by the absence of any dispositional language in the wording of the statute. Standing alone, § 87 does not provide a method for disposing of a case. Cf. G. L. c. 278, § 18.
The use of pretrial probation under G. L. c. 276, § 87, as a step leading to disposition is permissible when used in conjunction with G. L. c. 278, § 18, which sets the requirements for using pretrial probation as a dispositional device. [Note 1] Here, however, the juvenile proposes to dispose of his case solely under G. L. c. 276, § 87, without satisfying G. L. c. 278, § 18. [Note 2] Avoiding the requirements of G. L. c. 278, § 18, he asks that the court place him on pretrial probation under G. L. c. 276, § 87, for a period of two years, and dismiss the charges at the end of that period if he has complied with all his probationary conditions.
This proposed use of pretrial probation under G. L. c. 276, § 87, as a form of disposition is predicated on two additional components not mentioned in that section, namely, the continuance of the case for the entire term of probation and the dismissal of the charges at the end of that term. Looking only at the two-year continuance necessary to accomplish the juvenile's proposed disposition, we conclude that such a continuance may not be ordered over the Commonwealth's objection. As the present case illustrates, the proposed period of pretrial probation, and hence the length of the continuance of the case, is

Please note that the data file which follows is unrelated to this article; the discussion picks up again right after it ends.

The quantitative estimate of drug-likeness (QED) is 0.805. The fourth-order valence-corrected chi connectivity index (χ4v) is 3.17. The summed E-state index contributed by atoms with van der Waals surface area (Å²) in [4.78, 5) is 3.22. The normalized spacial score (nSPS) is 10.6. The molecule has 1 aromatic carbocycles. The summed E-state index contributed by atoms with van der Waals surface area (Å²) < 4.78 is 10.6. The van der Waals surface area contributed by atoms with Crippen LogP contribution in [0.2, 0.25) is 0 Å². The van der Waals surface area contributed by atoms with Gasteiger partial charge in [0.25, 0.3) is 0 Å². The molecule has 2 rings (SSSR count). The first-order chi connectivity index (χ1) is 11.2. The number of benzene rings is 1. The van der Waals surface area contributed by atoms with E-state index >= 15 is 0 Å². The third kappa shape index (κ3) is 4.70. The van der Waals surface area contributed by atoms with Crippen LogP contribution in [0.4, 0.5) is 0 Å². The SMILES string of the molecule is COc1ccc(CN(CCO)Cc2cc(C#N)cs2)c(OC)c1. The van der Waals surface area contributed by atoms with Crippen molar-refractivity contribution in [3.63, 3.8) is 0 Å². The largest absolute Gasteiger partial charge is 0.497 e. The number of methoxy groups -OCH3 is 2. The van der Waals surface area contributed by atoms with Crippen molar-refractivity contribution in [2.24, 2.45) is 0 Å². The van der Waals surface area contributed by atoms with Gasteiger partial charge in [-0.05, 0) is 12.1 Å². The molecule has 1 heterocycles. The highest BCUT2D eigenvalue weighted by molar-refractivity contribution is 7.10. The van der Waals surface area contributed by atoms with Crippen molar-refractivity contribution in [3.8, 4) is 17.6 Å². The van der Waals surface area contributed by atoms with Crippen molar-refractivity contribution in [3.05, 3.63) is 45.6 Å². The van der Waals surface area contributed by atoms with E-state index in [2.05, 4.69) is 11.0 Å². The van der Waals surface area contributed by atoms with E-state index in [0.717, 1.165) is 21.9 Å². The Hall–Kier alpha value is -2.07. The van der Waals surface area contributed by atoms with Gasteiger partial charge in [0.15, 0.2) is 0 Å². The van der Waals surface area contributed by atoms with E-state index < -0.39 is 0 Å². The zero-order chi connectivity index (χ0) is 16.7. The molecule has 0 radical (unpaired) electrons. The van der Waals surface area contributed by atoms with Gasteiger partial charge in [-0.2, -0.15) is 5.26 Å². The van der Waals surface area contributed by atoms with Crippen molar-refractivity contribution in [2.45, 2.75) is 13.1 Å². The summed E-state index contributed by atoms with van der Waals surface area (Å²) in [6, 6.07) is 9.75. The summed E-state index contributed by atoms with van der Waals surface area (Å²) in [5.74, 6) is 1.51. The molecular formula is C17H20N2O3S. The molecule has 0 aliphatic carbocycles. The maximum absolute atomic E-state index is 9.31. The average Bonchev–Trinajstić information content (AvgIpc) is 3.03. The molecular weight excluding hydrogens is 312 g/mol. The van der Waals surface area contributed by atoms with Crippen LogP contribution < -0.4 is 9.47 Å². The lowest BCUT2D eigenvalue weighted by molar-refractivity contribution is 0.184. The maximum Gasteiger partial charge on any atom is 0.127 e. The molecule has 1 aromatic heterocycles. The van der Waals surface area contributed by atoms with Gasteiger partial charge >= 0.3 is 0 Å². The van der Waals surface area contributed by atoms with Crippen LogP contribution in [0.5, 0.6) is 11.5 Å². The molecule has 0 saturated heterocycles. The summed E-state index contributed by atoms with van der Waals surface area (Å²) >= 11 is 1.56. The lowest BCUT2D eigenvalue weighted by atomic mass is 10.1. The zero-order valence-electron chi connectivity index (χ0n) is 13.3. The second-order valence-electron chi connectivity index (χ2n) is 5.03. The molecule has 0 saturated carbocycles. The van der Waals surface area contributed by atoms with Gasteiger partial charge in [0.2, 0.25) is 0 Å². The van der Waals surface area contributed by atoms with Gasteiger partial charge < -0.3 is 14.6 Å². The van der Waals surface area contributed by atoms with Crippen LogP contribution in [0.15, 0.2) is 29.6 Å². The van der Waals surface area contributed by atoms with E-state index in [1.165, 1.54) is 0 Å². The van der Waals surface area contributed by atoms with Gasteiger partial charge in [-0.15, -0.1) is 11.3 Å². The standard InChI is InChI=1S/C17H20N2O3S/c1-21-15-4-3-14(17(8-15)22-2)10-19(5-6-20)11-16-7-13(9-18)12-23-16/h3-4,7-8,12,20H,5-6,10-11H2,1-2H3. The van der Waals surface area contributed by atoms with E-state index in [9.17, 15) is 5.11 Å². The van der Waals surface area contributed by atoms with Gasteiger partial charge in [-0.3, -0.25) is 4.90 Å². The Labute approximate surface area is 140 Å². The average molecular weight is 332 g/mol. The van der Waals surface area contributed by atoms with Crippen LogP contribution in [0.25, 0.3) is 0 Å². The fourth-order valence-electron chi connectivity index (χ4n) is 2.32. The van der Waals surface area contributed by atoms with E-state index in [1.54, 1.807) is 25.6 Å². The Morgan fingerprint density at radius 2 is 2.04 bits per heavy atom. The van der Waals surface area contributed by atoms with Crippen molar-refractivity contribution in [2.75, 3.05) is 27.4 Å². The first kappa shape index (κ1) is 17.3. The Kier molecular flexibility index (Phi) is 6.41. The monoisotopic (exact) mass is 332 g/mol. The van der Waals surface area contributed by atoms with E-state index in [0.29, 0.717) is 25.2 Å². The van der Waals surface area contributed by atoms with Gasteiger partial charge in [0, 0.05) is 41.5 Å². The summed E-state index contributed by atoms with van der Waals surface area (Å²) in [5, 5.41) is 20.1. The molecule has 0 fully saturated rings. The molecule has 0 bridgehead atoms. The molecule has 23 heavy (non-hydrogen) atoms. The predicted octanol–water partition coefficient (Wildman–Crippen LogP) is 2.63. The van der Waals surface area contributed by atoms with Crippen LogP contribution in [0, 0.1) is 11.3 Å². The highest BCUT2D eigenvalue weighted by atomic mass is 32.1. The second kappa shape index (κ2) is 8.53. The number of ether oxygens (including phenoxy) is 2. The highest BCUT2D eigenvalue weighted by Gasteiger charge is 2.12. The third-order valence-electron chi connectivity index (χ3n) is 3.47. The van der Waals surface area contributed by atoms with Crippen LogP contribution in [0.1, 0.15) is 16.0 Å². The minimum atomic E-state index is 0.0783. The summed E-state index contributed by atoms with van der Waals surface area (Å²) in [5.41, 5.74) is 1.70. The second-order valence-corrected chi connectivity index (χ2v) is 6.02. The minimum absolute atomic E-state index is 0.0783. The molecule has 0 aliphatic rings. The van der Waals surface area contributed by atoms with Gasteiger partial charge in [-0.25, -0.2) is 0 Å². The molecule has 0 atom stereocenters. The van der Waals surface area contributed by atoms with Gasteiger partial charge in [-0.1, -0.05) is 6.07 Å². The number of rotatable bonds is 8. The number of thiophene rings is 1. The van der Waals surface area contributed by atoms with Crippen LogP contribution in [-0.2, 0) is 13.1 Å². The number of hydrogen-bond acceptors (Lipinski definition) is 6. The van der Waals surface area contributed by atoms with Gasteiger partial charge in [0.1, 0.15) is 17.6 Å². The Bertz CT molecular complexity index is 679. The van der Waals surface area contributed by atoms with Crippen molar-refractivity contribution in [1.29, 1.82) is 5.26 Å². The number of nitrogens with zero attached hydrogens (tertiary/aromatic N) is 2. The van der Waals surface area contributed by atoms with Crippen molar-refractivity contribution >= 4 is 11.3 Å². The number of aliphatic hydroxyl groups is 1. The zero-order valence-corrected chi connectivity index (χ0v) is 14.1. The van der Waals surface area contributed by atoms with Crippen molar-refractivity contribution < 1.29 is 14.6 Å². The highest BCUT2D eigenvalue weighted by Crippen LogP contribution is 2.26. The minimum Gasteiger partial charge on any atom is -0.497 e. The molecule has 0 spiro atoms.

often substantial. [Note 3] Here, some five months after the juvenile was indicted, the Commonwealth filed a motion asking that the matter be scheduled for trial. Nothing in § 87 permits a judge to ignore that motion or to order a lengthy continuance over the Commonwealth's objection. See Commonwealth v. Taylor, 428 Mass. 623 , 626 (1999).
It would unfairly prejudice the Commonwealth to order a lengthy continuance in anticipation of dismissing the case over the Commonwealth's objection at the end of the pretrial probationary period. A defendant placed on pretrial probation in this manner has not pleaded guilty or admitted to facts sufficient to support a finding of guilt. Cf. G. L. c. 278, § 18. Thus, in the event the probationary terms were violated, the only recourse would be to return the case to the trial calendar. The Commonwealth would then face the task of prosecuting a stale case, with all the difficulties that plague such a delayed trial -- disintegrating evidence, fading memories, inability to locate crucial witnesses. A court seeking to use pretrial probation under § 87 as a form of disposition, without obtaining the guilty plea or admission to sufficient facts that is required for a disposition under G. L. c. 278, § 18, thus faces the awkward dilemma of ordering a probationary period commensurate with the severity of the crime and of sufficient length to accomplish the desired rehabilitative purpose, while simultaneously avoiding the prejudice to the Commonwealth inherent in any substantial continuance of the trial. A continuance without a finding under G. L. c. 278, § 18, eliminates this prejudice by obtaining, in advance of the continuance, the defendant's admission, so that any violation of the probationary terms may lead directly to an adjudication of guilt and imposition of sentence. Allowing a defendant to resort directly to G. L. c. 276, § 87, as